GOWANUS/GREENPOINT – For Earth Day, April 22, Congress Member Nydia Velázquez plans to introduce the Superfund Enhancement Act of 2018, a new bill that would bring back the “Superfund Tax,” replenish cleanup funds, and assist small business owners, homeowners, and renters forced to relocate due to Superfund cleanup.
From 1980 to 1995, the federal government taxed industrial polluters, including oil and chemical companies, to create a “cleanup trust fund.” The tax was an essential part of the Superfund program to ensure that the polluters paid for cleanup efforts instead of taxpayers, according Velázquez’s office.
The “Superfund Tax” expired in 1995 and was not renewed by Congress, causing the depletion of the cleanup fund by the end of 2003.
Since then, taxpayers have spent more than $21 billion in cleanup and oversight costs for polluted properties, according to the Washington Post. Since the tax expired in 1995, taxpayer dollars have gone toward the cleanup of “orphaned sites”—polluted sites where the owners/polluters cannot be identified or cannot afford to pay for the cleanup themselves.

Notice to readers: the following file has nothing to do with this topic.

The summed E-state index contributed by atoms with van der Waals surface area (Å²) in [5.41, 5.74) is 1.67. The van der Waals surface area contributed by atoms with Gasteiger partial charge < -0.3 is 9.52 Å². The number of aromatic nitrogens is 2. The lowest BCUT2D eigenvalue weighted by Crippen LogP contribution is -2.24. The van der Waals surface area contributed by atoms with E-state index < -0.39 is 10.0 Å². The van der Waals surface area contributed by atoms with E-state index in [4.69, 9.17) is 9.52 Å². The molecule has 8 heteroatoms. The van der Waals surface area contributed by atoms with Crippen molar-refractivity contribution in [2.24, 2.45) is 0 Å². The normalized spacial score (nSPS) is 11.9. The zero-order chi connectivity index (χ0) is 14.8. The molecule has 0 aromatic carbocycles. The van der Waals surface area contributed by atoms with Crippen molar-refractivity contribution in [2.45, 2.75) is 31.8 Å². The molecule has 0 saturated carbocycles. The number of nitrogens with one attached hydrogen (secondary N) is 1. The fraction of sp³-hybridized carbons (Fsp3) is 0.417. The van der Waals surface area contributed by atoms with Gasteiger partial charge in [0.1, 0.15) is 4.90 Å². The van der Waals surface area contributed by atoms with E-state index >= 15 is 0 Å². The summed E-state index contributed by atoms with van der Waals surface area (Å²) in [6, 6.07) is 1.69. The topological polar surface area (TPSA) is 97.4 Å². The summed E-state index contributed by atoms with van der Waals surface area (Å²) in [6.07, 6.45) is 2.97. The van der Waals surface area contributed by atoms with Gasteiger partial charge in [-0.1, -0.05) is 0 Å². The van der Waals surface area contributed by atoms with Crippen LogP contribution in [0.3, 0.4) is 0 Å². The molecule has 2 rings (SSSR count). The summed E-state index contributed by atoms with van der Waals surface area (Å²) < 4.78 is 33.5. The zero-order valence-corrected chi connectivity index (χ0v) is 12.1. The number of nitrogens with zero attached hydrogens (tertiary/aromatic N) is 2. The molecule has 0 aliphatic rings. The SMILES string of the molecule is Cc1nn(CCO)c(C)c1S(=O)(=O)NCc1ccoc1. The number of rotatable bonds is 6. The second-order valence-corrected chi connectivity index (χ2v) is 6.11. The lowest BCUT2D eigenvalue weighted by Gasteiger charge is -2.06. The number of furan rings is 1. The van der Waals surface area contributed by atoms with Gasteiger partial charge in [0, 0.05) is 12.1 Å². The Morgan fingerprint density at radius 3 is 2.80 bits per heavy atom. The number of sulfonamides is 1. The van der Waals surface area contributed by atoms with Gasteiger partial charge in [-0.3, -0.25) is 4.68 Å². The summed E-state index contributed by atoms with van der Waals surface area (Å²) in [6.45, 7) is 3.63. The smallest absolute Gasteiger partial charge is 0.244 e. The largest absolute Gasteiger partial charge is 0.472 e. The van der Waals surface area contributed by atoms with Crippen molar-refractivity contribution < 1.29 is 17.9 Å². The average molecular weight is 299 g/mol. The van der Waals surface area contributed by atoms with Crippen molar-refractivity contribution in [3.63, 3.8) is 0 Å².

Velázquez’s proposed Superfund Enhancement Act would reinstate the “Superfund Tax” and collect $3.5 billion for the cleanup fund, helping to expedite the cleanup of the “orphaned sites” that account for 606 of the country’s 1,279 designated Superfund sites. Reinstating the repealed tax will be the most effective way to quickly create capital for the cleanup fund, according to the Congress Member’s office.
Her legislation would also assist small business owners, homeowners, and renters forced to move from a Superfund site with a tax deduction of up to $10,000 for relocation expenses, and allow them to apply for Small Business Administration (SBA) Economic Injury and Disaster loans. The bill would call for the SBA to establish a $10,000,000 Disaster Loan pilot program from 2019 to 2023 that would provide direct loans to those forced out of a Superfund location.
The private owners of the Gowanus Station building located at 234 Butler Street could benefit from this bill. They face having their historic property demolished so that an eight million gallon Combined Sewage Overflow (CSO) holding tank can be installed in its place (as well as at 242 Nevins and 270 Nevins Street) as part of the EPA’s Gowanus Canal cleanup.
To be eligible for the assistance proposed in Velázquez’s bill, business owners, homeowners, and renters cannot be responsible for the contamination and must have been located at the site prior to its Superfund designation. Both the Gowanus Canal and Greenpoint’s Newtown Creek were designated Superfund sites in 2010.
Click here to learn more about Congress Member Nydia Velázquez’s Superfund Enhancement Act of 2018.